High schools tweak graduation ceremony plans

0
414
Graduation ceremonies to be held at three county high schools starting on Friday evening will look at lot different than those held in 2019.

HANCOCK COUNTY — Graduation ceremony plans for county high schools this week align with the state’s recently modified guidelines on gatherings due to the COVID-19 pandemic, according to the county’s health officer.

Indiana decided to hold off on entering the fifth and final stage of its reopening plan on July 4. Instead, many Stage 4 measures remain in place through July 17, including capping social gatherings at 250 people following social distancing guidelines from the Centers for Disease Control and Prevention.

That raised a question about commencements. Greenfield-Central, Mt. Vernon and New Palestine high schools are holding their ceremonies outdoors starting Friday evening. Representatives of all three districts reported guidance they’ve received from the Hancock County Health Department indicates that seating at those venues make up multiple, separate sites with their own capacity caps of 250, meaning total attendance can exceed that amount.

New Palestine High School’s graduation ceremony is at 10 a.m. Saturday, July 11. The school previously reported that each graduate’s family can obtain four tickets permitting admittance to specific sections of the bleachers. Graduates will also sit 6 feet apart on the field during the ceremony, and a livestream will be provided for those unable to attend. The school also has a virtual ceremony backup scheduled for 1 p.m. Sunday, July 12.

Wes Anderson, director of school and community relations for the Community School Corporation of Southern Hancock County, told the Daily Reporter in an email that some minor changes are anticipated to seating arrangements in light of the state’s new Stage 4.5, but no reduction in tickets is anticipated.

Anderson added the school plans to enforce social distancing for people in line and in the bleachers.

“Masks will be required for all attendees until they arrive at their seats,” he said. “Upon finding a seat, masks will be strongly encouraged, but not required. We will have multiple entrances and exits to help keep spectators distanced as they enter.”

Mt. Vernon High School’s graduation ceremony is scheduled for 7:30 p.m. Friday, July 10 with a virtual ceremony backup.

Maria Bond, director of community relations for Mt. Vernon, told the Daily Reporter in an email that the high school has made some changes to its plans too.

“The Mt. Vernon High School administration has reviewed the numbers of patrons and graduates for commencement and has changed the number of tickets allotted for each student’s family to two tickets,” she said. “Mt. Vernon will strongly recommend face coverings for all spectators and provide seating that adheres to the… guidelines for social distancing.”

Bond added guests will be dismissed in an orderly fashion at the end of the ceremony and be asked to leave the parking lot and not congregate.

Greenfield-Central High School’s graduation ceremony is scheduled for 9 a.m. Saturday, July 11 and also has a virtual backup. Principal Jason Cary told the Daily Reporter in an email that school officials are discussing what Stage 4.5 might mean for the commencement but didn’t have anything to share as of Monday.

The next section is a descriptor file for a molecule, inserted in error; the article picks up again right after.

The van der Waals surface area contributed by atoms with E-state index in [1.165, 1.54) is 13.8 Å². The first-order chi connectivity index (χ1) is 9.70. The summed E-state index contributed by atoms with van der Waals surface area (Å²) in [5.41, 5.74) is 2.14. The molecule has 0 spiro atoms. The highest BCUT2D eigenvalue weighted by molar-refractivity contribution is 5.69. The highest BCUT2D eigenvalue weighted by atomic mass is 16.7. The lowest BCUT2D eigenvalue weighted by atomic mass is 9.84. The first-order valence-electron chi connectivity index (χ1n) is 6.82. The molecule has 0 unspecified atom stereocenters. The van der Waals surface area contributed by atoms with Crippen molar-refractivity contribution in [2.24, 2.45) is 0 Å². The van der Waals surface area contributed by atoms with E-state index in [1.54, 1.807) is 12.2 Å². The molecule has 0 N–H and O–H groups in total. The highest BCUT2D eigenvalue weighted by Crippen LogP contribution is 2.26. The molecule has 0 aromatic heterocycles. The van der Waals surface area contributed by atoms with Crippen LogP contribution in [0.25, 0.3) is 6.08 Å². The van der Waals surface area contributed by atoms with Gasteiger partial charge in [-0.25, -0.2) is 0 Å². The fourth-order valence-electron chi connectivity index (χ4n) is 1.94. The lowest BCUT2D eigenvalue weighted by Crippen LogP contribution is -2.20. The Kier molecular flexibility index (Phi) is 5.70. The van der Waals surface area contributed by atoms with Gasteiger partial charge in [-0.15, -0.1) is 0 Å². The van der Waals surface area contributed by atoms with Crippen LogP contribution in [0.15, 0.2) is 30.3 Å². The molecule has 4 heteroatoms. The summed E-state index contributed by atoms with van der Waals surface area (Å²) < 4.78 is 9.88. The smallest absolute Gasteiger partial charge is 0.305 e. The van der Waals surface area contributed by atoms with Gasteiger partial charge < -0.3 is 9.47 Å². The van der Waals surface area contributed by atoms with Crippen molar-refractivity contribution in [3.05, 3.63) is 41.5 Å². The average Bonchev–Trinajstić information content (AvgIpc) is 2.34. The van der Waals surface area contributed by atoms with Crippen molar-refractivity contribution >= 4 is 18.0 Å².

Dr. Sandra Aspy, Hancock County health officer, pointed to the Stage 4.5 guidelines that allow for fairs, festivals and similar events to resume according to provisions of a state executive order. That order states that such events may resume and if they’re outdoors. Social distancing must be ensured, and face coverings are strongly recommended.

Aspy said that guideline, along with intentions for separate, distance-buffered seating areas with separate entrances and exits allowing people to flow in and out without congregating were all part of her thought process behind responding favorably to the schools’ plans.

“I think the schools have really tried to be very thoughtful with the plans, and we’re very fortunate in our county that our numbers have been very good,” Aspy said.

Eastern Hancock High School released a video commencement ceremony and held a vehicle parade in June. Depending on social distancing requirements in place at the time, the senior class also aims to hold a graduation party on July 25.

Adam Barton, the school’s principal, said the festivities currently call for a senior breakfast that morning followed by a ceremony in the gym that will include graduates walking across a stage in their caps and gowns, getting their photos taken and a tassel-turning. A grad walk will follow through the school, and teachers will be invited back into their classrooms so that they and graduates can exchange goodbyes, Barton also said.

The Indiana State Department of Health reported Monday that there have been 450 COVID-19 cases among Hancock County residents since the pandemic began. Cases in the county have been trickling upward in recent weeks, except for July 3, when 12 were added.

The number of Hancock County residents known to have died from COVID-19 remained at 35 Monday, a figure that hasn’t changed since June 25. Tests in the county rose to 6,638, the newest 37 of which occurred between July 1 and 5.

[sc:pullout-title pullout-title=”If you go” ][sc:pullout-text-begin]

High school graduation ceremonies are this week. The events will be held in the schools’ football stadiums:

Mt. Vernon High School: 7:30 p.m. Friday, July 10

Greenfield-Central High School: 9 a.m. Saturday, July 11

New Palestine High School: 10 a.m. Saturday, July 11.

[sc:pullout-text-end]